On November 23, 2021, OMB extended the expiration of the 2017 paper CCF to August 31, 2023. This means that employers and specimen collectors may use the 2017 Federal CCF for urine specimens collected for federal workplace drug testing programs and those collected for testing under the Department of Transportation (DOT) without a requirement for an affidavit or memorandum of correction for using an expired federal CCF.
DHHS (SAMHSA) petitioned OMB to extend the expiration date of the 2017 federal CCF based on reports that materials for the paper CCF (carbonless paper, label/seals, etc.) are in short supply because of the pandemic and related supply chain issues. Thus, the laboratories have been unable to adequately supply the 2020 federal CCF. The previous expiration date for the 2017 CCF was August 29, 2021. Use of the 2017 CCF after August 29 required the laboratories to obtain a memorandum of correction from the collector concerning use of the expired CCF before reporting a drug test result. In a November 29 email to the HHS certified laboratories, the National Laboratory Certification Program (NLCP) announced the OMB extension of the 2017 CCF expiration date and directed the laboratories to release the results on specimens received after November 23, 2021 that were being held awaiting an affidavit/memorandum of correction.
Employers, collection sites, etc. may use either the 2020 Federal CCF or the 2017 Federal CCF. The 2017 CCF will only require a memorandum or affidavit of correction based on use of an expired federal CCF after August 31, 2023.
The November 29, 2021 NLCP notice:
ATTENTION: HHS-Certified Laboratories, Applicant Laboratories, and NLCP Inspectors
Subject: 2017 Federal CCF Use
HHS-certified laboratories: Please forward this email to Medical Review Officers (MROs), collection sites for federal workplace drug testing programs.
The Office of Management and Budget (OMB) has granted an extension for using the 2017 Federal Custody and Control Form (CCF) for urine specimens until August 31, 2023. With this extension, either the 2020 Federal CCF or the expired 2017 Federal CCF may be used for urine specimens collected for federal workplace drug testing programs and those collected for testing under the Department of Transportation (DOT) regulations. With this change, the use of the 2017 Federal CCF is now permitted (as of November 23, 2021) without a memorandum for the record (MFR). The use of the 2017 Federal CCF for specimens collected prior to that date requires an MFR.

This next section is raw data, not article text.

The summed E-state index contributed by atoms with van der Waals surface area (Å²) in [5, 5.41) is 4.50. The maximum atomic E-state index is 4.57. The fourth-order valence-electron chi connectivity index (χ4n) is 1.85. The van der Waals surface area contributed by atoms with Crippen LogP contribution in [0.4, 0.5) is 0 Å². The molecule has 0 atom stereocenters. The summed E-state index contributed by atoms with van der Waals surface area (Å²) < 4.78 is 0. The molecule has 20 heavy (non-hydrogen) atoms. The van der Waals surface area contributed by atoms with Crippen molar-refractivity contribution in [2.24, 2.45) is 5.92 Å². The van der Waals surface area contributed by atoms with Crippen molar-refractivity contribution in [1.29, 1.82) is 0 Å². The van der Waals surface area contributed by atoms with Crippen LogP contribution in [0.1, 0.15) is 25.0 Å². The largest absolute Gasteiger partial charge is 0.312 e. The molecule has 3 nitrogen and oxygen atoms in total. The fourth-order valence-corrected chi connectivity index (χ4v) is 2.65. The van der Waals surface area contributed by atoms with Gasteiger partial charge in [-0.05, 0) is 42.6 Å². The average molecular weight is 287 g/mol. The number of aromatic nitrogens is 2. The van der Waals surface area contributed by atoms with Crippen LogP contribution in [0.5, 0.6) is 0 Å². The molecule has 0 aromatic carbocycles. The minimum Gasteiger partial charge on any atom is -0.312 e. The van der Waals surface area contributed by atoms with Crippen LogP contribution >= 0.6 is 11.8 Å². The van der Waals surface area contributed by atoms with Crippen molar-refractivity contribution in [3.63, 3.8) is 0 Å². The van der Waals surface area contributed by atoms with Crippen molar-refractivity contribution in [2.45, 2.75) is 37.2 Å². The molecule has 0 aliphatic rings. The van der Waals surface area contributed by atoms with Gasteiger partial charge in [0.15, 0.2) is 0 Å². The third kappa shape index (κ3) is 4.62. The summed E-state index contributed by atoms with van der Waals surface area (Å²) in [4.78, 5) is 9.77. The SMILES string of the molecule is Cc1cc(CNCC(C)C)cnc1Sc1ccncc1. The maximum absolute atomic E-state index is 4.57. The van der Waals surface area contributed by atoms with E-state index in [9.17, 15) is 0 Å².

The Substance Abuse and Mental Health Services Administration (SAMHSA) requested OMB approval for continued use of the 2017 Federal CCF due to a shortage of raw materials needed for the 2020 Federal CCF, reported to SAMHSA by DOT and HHS-certified laboratories. Short supplies include the carbonless paper used for CCF and the resins and plastics used for the labels directly affixed to the form. Items used for specimen collection kits (e.g., cardboard, shipping materials) are also in short supply. These shortages are attributed to the materials’ use for COVID-related activities. Additionally, it was noted there is only one supplier of the carbonless paper and the supplier has indicated they will not be increasing its production.
SAMHSA continues to support efforts to continue workplace drug testing during the COVID-19 pandemic to protect the health and safety of employees, maintain public safety, and sustain US workforce productivity. This change is intended to reduce burden on all drug testing service providers (e.g., collectors, laboratories, Medical Review Officers) and to preserve the supply use by the non-regulated sector, which uses the same materials as the federally regulated sector.
The OMB Notice of Action may be viewed here: View Information Collection Request (ICR) Package (reginfo.gov)